News & Events


By: John Warner and Megan Robinson

As we prepare for the close of 2016 and begin planning for upcoming years, there are significant opportunities with regard to fixed assets, including the ability for taxpayers to immediately deduct 50% of non-residential building improvements.

New in 2016, many of the purchases relating to internal building renovations or upgrades will be eligible for bonus depreciation, which allows an immediate 50% write-off in 2016 or 2017. Purchases treated as Qualified Improvement Property, qualify for this accelerated depreciation including any internal building improvement expenditure that isn't attributable to an elevator, escalator, building enlargement or internal structural framework. This leaves a wide variety of expenditures which do qualify for bonus depreciation, such as improvements to HVAC, lighting, electrical, plumbing, permanent floor coverings, and non-load bearing walls. These types of assets have in the past been depreciated over 39 years for commercial property, but under the new rules, half of the cost of these expenditures can be deducted in the year the assets are placed in service. This could be a significant benefit for any companies with plans to remodel.

The benefit of this accelerated depreciation is time sensitive. 50% bonus depreciation will be available for 2016 and 2017, 40% will be available in 2018, 30% will be available in 2019, and bonus depreciation will go away completely in 2020 (for projects over $1,000,000, the phase out will be pushed back 1 year). Once bonus depreciation is phased out, Qualified Improvement Property will not be eligible for accelerated depreciation deductions.

In addition to building improvements, other assets can be purchased before year end and you can, within the limits of section 179, write off the entire cost of the asset. The section 179 deduction allows a taxpayer to write off, in the year of purchase, up to $500,000 of qualified property. Qualified property includes equipment, machinery, furniture and fixtures, off-the-shelf computer software, qualified leasehold improvements, qualified retail and restaurant property, and air conditioning and heating units. The section 179 limit is phased out, dollar for dollar, once a taxpayer adds more than $2,010,000 of qualified section 179 property during a single tax year.  A taxable income limitation might also apply.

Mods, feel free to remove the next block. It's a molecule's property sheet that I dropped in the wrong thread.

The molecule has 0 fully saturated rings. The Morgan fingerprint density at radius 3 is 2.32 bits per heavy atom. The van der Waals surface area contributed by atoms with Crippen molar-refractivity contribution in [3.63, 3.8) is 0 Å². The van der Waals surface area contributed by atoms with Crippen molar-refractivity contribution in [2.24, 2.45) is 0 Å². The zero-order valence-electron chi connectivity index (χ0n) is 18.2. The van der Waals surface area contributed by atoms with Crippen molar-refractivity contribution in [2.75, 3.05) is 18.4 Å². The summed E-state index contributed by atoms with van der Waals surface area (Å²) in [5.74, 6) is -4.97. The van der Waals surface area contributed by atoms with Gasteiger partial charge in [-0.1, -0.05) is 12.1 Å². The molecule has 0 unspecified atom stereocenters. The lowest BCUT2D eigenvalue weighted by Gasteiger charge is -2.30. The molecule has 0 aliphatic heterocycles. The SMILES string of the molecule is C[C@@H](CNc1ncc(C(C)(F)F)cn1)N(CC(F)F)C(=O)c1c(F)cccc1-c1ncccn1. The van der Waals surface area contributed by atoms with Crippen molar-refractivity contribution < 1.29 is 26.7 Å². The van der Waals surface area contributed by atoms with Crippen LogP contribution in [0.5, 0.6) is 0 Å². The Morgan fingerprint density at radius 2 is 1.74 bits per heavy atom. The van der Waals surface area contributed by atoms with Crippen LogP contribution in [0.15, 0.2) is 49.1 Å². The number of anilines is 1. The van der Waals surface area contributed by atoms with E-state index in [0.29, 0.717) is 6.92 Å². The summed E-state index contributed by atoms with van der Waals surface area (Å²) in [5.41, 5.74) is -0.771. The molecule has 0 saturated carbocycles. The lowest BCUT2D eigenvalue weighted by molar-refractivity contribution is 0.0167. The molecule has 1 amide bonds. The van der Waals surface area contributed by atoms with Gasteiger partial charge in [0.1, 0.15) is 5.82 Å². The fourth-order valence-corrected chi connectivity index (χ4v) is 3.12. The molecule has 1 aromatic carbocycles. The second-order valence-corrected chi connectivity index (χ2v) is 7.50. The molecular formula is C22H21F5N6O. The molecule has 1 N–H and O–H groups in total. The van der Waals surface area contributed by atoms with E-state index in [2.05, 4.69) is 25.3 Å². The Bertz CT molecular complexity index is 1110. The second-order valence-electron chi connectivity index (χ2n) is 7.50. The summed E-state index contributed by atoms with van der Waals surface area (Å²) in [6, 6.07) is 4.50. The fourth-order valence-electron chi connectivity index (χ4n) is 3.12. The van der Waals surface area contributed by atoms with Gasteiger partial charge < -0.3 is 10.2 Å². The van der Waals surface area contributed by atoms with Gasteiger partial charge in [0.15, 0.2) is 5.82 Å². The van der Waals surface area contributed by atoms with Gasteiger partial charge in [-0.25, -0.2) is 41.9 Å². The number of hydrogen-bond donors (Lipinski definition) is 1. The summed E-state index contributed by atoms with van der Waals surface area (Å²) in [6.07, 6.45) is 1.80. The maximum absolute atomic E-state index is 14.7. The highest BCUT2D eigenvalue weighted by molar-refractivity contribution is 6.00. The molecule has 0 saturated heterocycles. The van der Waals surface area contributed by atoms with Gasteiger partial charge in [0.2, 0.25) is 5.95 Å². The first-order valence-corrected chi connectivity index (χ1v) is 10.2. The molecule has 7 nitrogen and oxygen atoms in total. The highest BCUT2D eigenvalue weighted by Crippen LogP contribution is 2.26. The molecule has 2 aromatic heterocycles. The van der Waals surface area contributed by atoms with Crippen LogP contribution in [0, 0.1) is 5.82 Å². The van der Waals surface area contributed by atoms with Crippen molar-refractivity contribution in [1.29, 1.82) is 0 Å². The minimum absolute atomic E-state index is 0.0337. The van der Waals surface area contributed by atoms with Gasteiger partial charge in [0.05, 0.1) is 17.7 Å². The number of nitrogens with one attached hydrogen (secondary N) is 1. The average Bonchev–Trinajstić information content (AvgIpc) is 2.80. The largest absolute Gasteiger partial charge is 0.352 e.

Other non-depreciation methods of accounting allow for expensing of certain fixed assets when purchased.   The de minimis safe harbor for taxpayers without an applicable financial statement has also changed for tax year starting in 2016. Previously, the de minimis safe harbor limit had been set at $500 for taxpayers who did not have an applicable financial statement. Starting with tax year 2016, the de minimis safe harbor limit for those taxpayers has been increased to $2,500. This means taxpayers without an audit are allowed to deduct in the current period, rather than capitalize, expenditures of less than $2,500 relating to tangible property. This could be significant as the rule applies to each unit of property itemized on an invoice.

The fixed asset rules explained above offer significant year end planning opportunities for businesses. If you have any questions contact your UHY representative. For more information, please contact your local UHY professional, or visit us on the web at www.uhy-us.com.